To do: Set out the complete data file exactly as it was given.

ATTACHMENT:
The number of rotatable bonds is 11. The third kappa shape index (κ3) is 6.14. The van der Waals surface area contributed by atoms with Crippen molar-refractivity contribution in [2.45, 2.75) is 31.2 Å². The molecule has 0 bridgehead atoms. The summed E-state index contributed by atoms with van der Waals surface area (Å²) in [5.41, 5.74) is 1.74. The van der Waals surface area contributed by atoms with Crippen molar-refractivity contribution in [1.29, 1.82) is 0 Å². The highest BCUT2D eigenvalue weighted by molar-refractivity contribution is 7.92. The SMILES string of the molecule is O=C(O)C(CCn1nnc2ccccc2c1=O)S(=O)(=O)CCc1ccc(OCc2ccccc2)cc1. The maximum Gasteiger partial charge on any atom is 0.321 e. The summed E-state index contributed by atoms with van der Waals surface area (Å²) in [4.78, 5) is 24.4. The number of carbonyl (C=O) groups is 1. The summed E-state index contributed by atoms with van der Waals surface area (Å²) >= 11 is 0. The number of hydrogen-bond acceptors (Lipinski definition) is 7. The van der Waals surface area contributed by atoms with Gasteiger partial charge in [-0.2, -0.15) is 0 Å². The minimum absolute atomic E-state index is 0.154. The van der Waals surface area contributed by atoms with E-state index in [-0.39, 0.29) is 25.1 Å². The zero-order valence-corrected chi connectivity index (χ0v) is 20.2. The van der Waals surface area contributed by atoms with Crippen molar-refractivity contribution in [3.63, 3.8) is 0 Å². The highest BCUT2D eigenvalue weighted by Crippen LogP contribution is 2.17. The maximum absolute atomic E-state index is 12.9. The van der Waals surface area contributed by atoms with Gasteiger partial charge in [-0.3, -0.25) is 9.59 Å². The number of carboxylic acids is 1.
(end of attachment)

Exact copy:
The number of rotatable bonds is 11. The third kappa shape index (κ3) is 6.14. The van der Waals surface area contributed by atoms with Crippen molar-refractivity contribution in [2.45, 2.75) is 31.2 Å². The molecule has 0 bridgehead atoms. The summed E-state index contributed by atoms with van der Waals surface area (Å²) in [5.41, 5.74) is 1.74. The van der Waals surface area contributed by atoms with Crippen molar-refractivity contribution in [1.29, 1.82) is 0 Å². The highest BCUT2D eigenvalue weighted by molar-refractivity contribution is 7.92. The SMILES string of the molecule is O=C(O)C(CCn1nnc2ccccc2c1=O)S(=O)(=O)CCc1ccc(OCc2ccccc2)cc1. The maximum Gasteiger partial charge on any atom is 0.321 e. The summed E-state index contributed by atoms with van der Waals surface area (Å²) in [4.78, 5) is 24.4. The number of carbonyl (C=O) groups is 1. The summed E-state index contributed by atoms with van der Waals surface area (Å²) >= 11 is 0. The number of hydrogen-bond acceptors (Lipinski definition) is 7. The van der Waals surface area contributed by atoms with Gasteiger partial charge in [-0.2, -0.15) is 0 Å². The minimum absolute atomic E-state index is 0.154. The van der Waals surface area contributed by atoms with E-state index in [-0.39, 0.29) is 25.1 Å². The zero-order valence-corrected chi connectivity index (χ0v) is 20.2. The van der Waals surface area contributed by atoms with Crippen molar-refractivity contribution in [3.63, 3.8) is 0 Å². The highest BCUT2D eigenvalue weighted by Crippen LogP contribution is 2.17. The maximum absolute atomic E-state index is 12.9. The van der Waals surface area contributed by atoms with Gasteiger partial charge in [-0.3, -0.25) is 9.59 Å². The number of carboxylic acids is 1.